The joy of jargon busting

Does this mean anything to you?

Leadership workforce planning:

  • enabling prediction of supply and demand
  • upskilling all user groups on how to undertake required workforce planning
  • providing a clear understanding of supply demand and inform recruitment and retention strategies.

If you are a human resources professional it may do. But what if you are not?

This was written for a non-HR readership. It is an extract from a draft information sheet outlining a strategy to develop leadership skills across a large organisation (names with held to protect the innocent).

My client sent me this for editing/rewriting, or ‘waving the Lu magic wand over it’ as she put it. As I waded through columns and columns of similar dot points I rubbed my hands in glee; I hardly understood a word and my inner jargon-buster was looking forward to the brain-hurting challenge. Strange I know, but I really do love translating bureau-speak to plain English.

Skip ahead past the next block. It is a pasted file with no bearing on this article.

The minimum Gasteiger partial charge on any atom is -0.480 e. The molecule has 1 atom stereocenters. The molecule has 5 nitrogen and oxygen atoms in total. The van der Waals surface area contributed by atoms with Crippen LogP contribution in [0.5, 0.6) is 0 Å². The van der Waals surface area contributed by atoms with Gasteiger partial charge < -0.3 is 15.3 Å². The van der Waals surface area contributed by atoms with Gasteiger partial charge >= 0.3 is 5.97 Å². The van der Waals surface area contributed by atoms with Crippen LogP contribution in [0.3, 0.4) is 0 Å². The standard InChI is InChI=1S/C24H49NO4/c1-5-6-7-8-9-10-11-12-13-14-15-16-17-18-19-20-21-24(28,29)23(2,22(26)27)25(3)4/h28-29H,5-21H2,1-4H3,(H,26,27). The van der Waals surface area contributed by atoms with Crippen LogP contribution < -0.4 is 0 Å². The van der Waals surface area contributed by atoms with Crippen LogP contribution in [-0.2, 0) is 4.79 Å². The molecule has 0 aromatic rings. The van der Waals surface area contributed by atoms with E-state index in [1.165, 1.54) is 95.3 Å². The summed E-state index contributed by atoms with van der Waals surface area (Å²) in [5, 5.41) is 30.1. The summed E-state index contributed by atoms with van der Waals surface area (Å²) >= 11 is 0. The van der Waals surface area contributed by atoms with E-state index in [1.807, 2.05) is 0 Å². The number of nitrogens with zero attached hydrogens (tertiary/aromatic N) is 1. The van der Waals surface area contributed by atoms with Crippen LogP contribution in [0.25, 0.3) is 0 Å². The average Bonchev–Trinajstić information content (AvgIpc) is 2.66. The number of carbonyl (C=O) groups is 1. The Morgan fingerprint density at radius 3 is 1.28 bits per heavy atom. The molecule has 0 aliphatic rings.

For this one I actually had to sit with the client and get her to talk through each point.

This is how I rewrote those dot points:

Improve workforce planning

Develop our leaders’ skills in workforce planning to ensure they can identify and plan for the workforce we need. This includes considering current and future trends, understanding global and local contexts, predicting supply and demand, and recruiting proactively.

Jargon is a useful shorthand with your colleagues, but it’s worth road testing with people outside your sphere before publishing. Or better still, get your self a jargon-busting editor (not mentioning any names.)

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